OpenJurist

957 F2d 525 United States v. Renfrew

957 F.2d 525

UNITED STATES of America, Plaintiff-Appellee,
v.
Kenneth Douglas RENFREW, Defendant-Appellant.

No. 91-1559.

United States Court of Appeals,
Eighth Circuit.

Submitted Oct. 15, 1991.
Decided Feb. 19, 1992.

Andrew S. Birrell, Minneapolis, Minn., argued, for appellant.

Frank J. Magill, Jr., Minneapolis, Minn., argued, for appellee.

Before WOLLMAN, Circuit Judge, BRIGHT, Senior Circuit Judge and LOKEN, Circuit Judge.

LOKEN, Circuit Judge.

On September 20, 1990, Kenneth Douglas Renfrew robbed the Southview Bank in South St. Paul, Minnesota, and was quickly arrested. Renfrew appeals the sentence he received after pleading guilty to bank robbery and use of a firearm in that robbery. The sole issue on appeal is whether the district court1 erred in concluding that Renfrew was, for purposes of U.S.S.G. § 4A1.1(d), "under [a] criminal justice sentence" when he committed the robbery. Renfrew argues he was not, because his one year probation for the prior Minnesota crime had expired two days before the robbery. The district court concluded he was, because his probation had been revoked and there was an outstanding bench warrant for his arrest when he committed the robbery. We affirm.

Renfrew pleaded guilty to fifth degree assault in a Minnesota state court on September 18, 1989. His ninety day sentence and fine were stayed, and he was placed on probation for one year. In June 1990 the court revoked the probation and stay of sentence because Renfrew had allegedly violated a condition of his probation. Renfrew failed to appear at a July 11 hearing, and the court issued a warrant for his arrest. He remained at large until his arrest following the bank robbery on September 20, two days after his one year stay and probation would have expired had they not been revoked.

Section 4A1.1(d) "implements one measure of recency" by enhancing a defendant's criminal history category for sentencing purposes "if the defendant committed the instant offense while under any criminal justice sentence, including probation, parole, supervised release, imprisonment, work release, or escape status." See United States v. Knighten, 919 F.2d 80, 82 (8th Cir.1990). Renfrew's Minnesota sentence for fifth degree assault was a "criminal justice sentence." See U.S.S.G. § 4A1.2(c). The question is whether he was "under" that sentence on September 20, 1990.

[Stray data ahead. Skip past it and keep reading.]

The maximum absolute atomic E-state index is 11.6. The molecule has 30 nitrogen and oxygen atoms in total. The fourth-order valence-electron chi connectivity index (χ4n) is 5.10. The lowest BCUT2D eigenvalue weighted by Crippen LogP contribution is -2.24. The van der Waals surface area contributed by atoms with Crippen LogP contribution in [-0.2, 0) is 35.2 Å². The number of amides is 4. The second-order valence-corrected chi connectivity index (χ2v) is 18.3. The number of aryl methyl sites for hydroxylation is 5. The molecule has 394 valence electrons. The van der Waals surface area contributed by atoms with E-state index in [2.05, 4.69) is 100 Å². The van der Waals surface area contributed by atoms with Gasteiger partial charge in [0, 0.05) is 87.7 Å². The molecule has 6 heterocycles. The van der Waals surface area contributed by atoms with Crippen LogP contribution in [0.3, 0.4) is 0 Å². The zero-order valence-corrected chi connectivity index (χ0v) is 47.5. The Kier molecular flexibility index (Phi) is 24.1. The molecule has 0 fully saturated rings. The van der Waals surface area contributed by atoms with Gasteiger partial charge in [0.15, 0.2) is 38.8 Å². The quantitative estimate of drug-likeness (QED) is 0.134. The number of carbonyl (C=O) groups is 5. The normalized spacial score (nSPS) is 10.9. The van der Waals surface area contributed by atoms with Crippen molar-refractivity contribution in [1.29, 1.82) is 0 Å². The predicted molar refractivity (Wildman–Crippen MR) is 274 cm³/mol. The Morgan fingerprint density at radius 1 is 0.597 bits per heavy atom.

Courts faced with similar issues have looked to state law to define when a state sentence has expired. See United States v. Pettit, 938 F.2d 175, 178-79 (10th Cir.1991); United States v. Dillon, 905 F.2d 1034, 1037 (7th Cir.1990). Although we agree that state law is relevant to the question before us, our ultimate task is to determine whether Renfrew was "under" a criminal justice sentence for purposes of § 4A1.1(d). That is a question of federal law.

Renfrew argues that, because his probation had been revoked and no additional punishment imposed, he was in "limbo" under Minnesota law and therefore was not "under" his prior assault sentence when he committed the robbery. Recognizing that the Minnesota sentencing court could have imposed additional punishment after revoking his probation, see State v. Stofferahn, 434 N.W.2d 501, 502 (Minn.Ct.App.1989), Renfrew stresses that it had not done so by the time his one year probation period expired two days before the robbery. He relies upon Minnesota cases holding that a probationary period may not be extended beyond the statutory maximum. See, e.g., State v. Belfry, 431 N.W.2d 572 (Minn.Ct.App.1988). One year was the maximum stay and probation period allowed for his misdemeanor assault offense. Minn.Stat. § 609.135, subd. 2(4).